These were the sentiments of one mother at a seminar at the Institute for Public Policy Research in March as part of the European Year Against Racism. There were other equally powerful statements from others who saw things differently.
We were there to discuss mixed-race Britons at one of our three seminars set up to discuss new issues around race and multiculturalism for the millennium. It was an invited audience of policy-makers, educators, academics and those with personal experience of the subject being discussed.
Such a seminar would not, could not, have been arranged even five years ago because ideological positions then were so fixed there would have been little point.
Just recall the awful, hysterical debates over adoption policies in the late Eighties. And even now, it is rare for academics and experts to meet "commoners" on an equal basis to work through ideas for the future, though more of this is happening at policy level with the increasing use of citizens' juries and focus groups.
The time, it appears, is now ripe both for the creation of genuinely interactive processes and to discuss a subject which many, including senior civil servants, feel has remained invisible for far too long.
Five years ago, I co-authored a book The Colour of Love, the first publication on mixed-race relationships in this country for 30 years. Since then, evidence is emerging from the Labour Force Survey and other sources to show that the number of mixed-race families is increasing. Forty per cent of black men have a white partner and the number of mixed-race children grew by 40 per cent in the Eighties.
At the seminar Dr Anne Phoenix, of Birkbeck College, described the demographic changes and charted the complex relationships between mixed-race Britons and the wider society. Other facts, still not considered polite to mention, emerged.
A disproportionate number of mixed-race children are living with lone mothers, often white, who are victims of horrifying racial harassment. Leicestershire's inspector June Webb described this in some detail, and those who proclaim white people cannot experience racism should listen to the stories.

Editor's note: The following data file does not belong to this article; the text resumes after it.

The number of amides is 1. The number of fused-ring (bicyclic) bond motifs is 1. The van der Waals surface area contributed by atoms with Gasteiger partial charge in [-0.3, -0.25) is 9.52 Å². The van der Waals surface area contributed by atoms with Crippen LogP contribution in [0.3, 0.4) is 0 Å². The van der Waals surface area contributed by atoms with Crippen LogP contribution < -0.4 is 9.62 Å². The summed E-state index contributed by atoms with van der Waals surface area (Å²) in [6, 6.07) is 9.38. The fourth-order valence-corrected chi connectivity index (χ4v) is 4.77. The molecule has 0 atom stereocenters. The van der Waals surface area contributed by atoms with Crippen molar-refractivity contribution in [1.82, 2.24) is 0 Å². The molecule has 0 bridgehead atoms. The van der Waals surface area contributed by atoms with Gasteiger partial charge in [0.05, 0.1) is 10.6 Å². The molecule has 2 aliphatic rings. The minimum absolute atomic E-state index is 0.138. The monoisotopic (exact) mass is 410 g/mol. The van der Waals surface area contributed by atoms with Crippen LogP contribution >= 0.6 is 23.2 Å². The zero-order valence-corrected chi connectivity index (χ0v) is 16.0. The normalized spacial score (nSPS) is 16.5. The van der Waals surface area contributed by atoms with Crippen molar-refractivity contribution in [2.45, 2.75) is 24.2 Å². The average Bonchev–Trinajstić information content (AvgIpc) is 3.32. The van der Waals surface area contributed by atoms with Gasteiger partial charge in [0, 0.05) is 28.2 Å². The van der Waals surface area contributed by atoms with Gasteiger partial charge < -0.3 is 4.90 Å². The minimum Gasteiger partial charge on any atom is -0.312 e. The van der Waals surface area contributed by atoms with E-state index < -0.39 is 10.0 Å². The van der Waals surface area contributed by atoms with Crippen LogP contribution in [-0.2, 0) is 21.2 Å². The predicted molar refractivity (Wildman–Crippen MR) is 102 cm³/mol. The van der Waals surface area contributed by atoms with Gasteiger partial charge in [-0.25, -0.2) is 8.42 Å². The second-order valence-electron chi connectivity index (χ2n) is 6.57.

Unacceptably high numbers of these children are in care, although because they are labelled "black" exactly how many remains unknown. Neither social services nor the educators have much understanding of the identities of mixed-race children and how it affects their self-esteem and progress. Most books and resources still remain focused on "pure" family types.
More open discussions are imperative, as is research. For centuries people of mixed parentage have been labelled half-caste, half-breeds, black, mixed origin, and about 70 other names.
It is time these individuals defined themselves and for those working with them to accept these. I observed a black teacher once hounding a boy who would not call himself black. He said he was light brown. This was not good enough for a whole generation of perfectly honourable professionals convinced that black was the best label for mixed-race children and that anything else showed inner confusion.
There are now several self-help groups such as People in Harmony where parents are getting together to make their demands on schools and local authorities.
Martin Hoyle, of the University of East London, is planning to publish a children's book of mixed-race role models which will include people such as Oona King MP, and Bob Purkiss, the national secretary for equalities at the Transport and General Workers' Union, and also director of the new European Union racism monitoring centre.
Mr Purkiss spoke movingly at the seminar, ending by saying: "We must make sure that mixed-race families are made more visible so that the growing number of mixed-race children do not have to face a society which sweeps their experiences under the carpet."
Yasmin Alibhai-Brown is a research fellow at the Institute of Public Policy Research